Patricia Hewitt has become the first cabinet minister to speak publicly in favour of voting reform since the general election.
The Health Secretary called for a full debate on electoral reform and admitted there was "no consensus" on the issue within the Government.
Ms Hewitt, a long-time supporter of electoral reform, declared on GMTV yesterday that she hoped the Government could "reach some resolution" on the issue. Her comments were in stark contrast to claims by Lord Falconer of Thoroton, the Lord Chancellor, on Friday that there was "no groundswell" of support for changing the electoral system.
Ms Hewitt said: "I've always been in favour of electoral reform, but I'm not naive about it. Every voting system has its disadvantages, as well as potential advantages. There certainly isn't a consensus at the moment in Parliament or in the Government or indeed, I suspect, across the country about what the best voting system would be.
"But personally, yes, I would like to see a much fuller debate on these matters than we've had and I would hope that we could actually reach some resolution on this. Certainly, I think we could improve on the present voting system."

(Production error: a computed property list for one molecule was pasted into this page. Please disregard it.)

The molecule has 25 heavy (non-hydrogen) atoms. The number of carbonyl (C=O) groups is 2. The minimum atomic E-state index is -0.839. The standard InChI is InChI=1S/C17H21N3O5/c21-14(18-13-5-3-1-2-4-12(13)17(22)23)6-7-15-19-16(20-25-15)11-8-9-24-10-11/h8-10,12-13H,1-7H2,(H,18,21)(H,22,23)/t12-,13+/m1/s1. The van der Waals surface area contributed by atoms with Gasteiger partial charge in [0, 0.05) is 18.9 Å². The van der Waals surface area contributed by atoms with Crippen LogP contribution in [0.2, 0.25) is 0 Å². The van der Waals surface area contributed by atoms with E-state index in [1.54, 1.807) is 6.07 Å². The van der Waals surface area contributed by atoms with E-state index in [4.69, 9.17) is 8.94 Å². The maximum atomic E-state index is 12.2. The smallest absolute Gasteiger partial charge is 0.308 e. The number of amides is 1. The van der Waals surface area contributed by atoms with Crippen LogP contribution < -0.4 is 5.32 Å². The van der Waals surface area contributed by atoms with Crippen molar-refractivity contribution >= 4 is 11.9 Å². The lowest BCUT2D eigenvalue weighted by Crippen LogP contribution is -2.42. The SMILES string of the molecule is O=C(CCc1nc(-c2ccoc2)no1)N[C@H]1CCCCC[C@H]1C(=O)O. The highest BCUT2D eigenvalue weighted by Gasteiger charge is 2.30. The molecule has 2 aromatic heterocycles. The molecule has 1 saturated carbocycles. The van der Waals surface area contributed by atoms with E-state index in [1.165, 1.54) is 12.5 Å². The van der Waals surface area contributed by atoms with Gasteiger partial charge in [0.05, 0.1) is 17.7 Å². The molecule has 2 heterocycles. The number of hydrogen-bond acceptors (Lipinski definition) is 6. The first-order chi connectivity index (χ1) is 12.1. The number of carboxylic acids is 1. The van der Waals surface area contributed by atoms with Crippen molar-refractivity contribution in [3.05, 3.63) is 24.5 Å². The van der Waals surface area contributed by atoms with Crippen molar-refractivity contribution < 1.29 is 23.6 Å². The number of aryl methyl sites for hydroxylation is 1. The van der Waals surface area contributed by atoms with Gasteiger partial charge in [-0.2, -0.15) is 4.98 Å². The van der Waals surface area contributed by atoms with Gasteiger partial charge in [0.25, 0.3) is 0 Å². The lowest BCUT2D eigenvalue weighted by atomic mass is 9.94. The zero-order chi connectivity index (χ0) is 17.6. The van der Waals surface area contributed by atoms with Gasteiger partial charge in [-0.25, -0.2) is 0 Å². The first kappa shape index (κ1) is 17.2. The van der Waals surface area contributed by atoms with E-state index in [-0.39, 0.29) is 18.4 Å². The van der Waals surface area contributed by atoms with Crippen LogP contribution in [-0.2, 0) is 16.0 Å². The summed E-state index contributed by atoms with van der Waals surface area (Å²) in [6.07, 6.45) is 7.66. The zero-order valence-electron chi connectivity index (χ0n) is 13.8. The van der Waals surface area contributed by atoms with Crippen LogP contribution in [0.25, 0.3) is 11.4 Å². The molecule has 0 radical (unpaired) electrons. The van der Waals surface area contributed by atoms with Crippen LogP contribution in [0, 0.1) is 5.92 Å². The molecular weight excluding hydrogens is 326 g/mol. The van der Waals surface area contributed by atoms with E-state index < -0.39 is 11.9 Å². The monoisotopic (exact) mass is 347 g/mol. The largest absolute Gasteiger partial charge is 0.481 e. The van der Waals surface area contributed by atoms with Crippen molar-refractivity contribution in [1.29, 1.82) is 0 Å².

Campaigners repeated their demands for a review of the voting system after Labour won power with the support of only a fifth of the adult population, the lowest figure since the Great Reform Act of 1832.
Sir Menzies Campbell, the Liberal Democrat deputy leader, said: "What we need is for those in all parties who have supported proportional representation in the past to make the case again with renewed vigour. The Government's determination to ignore the general election result, and the increasing popular support for electoral reform are a serious indictment of their supposed radicalism."
Nina Temple, director of the constitutional reform pressure group Make Votes Count, said: "At last a government minister is prepared to engage with, rather than try to deny, the groundswell of concern about Britain's democracy."
The Cabinet appears deeply divided. Peter Hain, the Northern Ireland Secretary, and Ruth Kelly, the Education Secretary, are said to back reform, along with Charles Clarke, the Home Secretary, and Alan Johnson, the Trade and Industry Secretary.
Since The Independent launched its Campaign for Democracy, calling for a review of the voting system, the paper has been deluged with support from readers.
Campaigners will meet this week to step up their efforts. Possible promotions include a concert in London to demonstrate support for reform and a national lobbying effort in the style of red nose day to boost its profile among young voters.
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